This is something I’ve run into over and over again in my career. That wasn’t the first argument I’d had with my editor, and it wouldn’t be the last. If I tried to tell him that “a girl will relate to this”, he’d tell me they wouldn’t. If I told him that I and many people I knew would relate to it, he’d tell me that I wasn’t representative of my demographic. That’s right, folks. When I tried to tell him that his definition of “girl” and what girls cared about was wrong, he then concluded that I must not really be a girl. I’m certainly not going to pretend that I can speak for every woman aged 19–28 who lives in a city and wants a better job than they have. I can’t even speak for most of them. But Dear Lord, I can at least speak to a lot of them. Why do writers think that a reader will be turned off if they mention the wrong show or book or coffee flavor or color? Writing a blog post is just like meeting people at a party. If you aren’t an interesting person, then name-dropping that one show you think they probably like won’t make you friends.

I have a real lived experience to draw from, and the real lived experiences of the women that I hang out with, work with, speak to, admire, and read about. My editor was drawing from a conveniently neat, short, and pre-packaged list of “universal” ideas about who women are and what they want.

If you’re in the business of marketing to women, do me a favor and picture your customer. Just one woman, the embodiment of everyone you’re trying to speak to and connect with. If you think about your audience the way my editor thought about his audience, then the woman in your head right now cares a whole lot about what she wears and what she looks like. She connects with appeals that are emotional rather than rational. She’s super fond of exactly three colors, and won’t buy anything that isn’t in one of those colors. She smiles at salads a lot. Who the hell is this person supposed to be? Who really looks like that? And WHY for the love of all that’s holy do you refuse to sell to anyone but her?? Why, when your CUSTOMERS try to tell you that they don’t look like that, will you brand them as “outside of your customer base” before you’ll change your definition?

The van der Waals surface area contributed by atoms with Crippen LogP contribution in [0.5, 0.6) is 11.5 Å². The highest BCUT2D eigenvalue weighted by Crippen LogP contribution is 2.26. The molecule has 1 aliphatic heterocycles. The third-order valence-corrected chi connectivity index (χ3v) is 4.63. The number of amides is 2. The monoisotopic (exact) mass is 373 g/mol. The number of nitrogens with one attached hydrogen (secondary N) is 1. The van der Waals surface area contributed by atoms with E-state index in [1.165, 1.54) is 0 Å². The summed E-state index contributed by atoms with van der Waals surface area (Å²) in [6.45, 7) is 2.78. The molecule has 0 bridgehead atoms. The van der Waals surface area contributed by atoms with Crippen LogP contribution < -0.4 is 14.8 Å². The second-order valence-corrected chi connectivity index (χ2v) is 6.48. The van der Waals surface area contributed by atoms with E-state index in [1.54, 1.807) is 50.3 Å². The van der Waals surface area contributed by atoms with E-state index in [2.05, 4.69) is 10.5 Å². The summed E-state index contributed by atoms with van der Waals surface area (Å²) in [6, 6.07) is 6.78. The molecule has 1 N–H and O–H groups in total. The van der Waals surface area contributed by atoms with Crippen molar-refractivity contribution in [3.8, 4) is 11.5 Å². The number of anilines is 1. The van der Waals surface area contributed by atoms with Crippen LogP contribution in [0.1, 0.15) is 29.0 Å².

Do you want to know how to sell things to women? Some people will charge you thousands for training seminars to teach you the trick. I’ll tell you for free: Go find a real, living, breathing female. Ask her what she cares about. And when she tells you, and she doesn’t give you the information that you expected to hear, don’t tell her that she’s wrong.

This article was originally posted on Medium.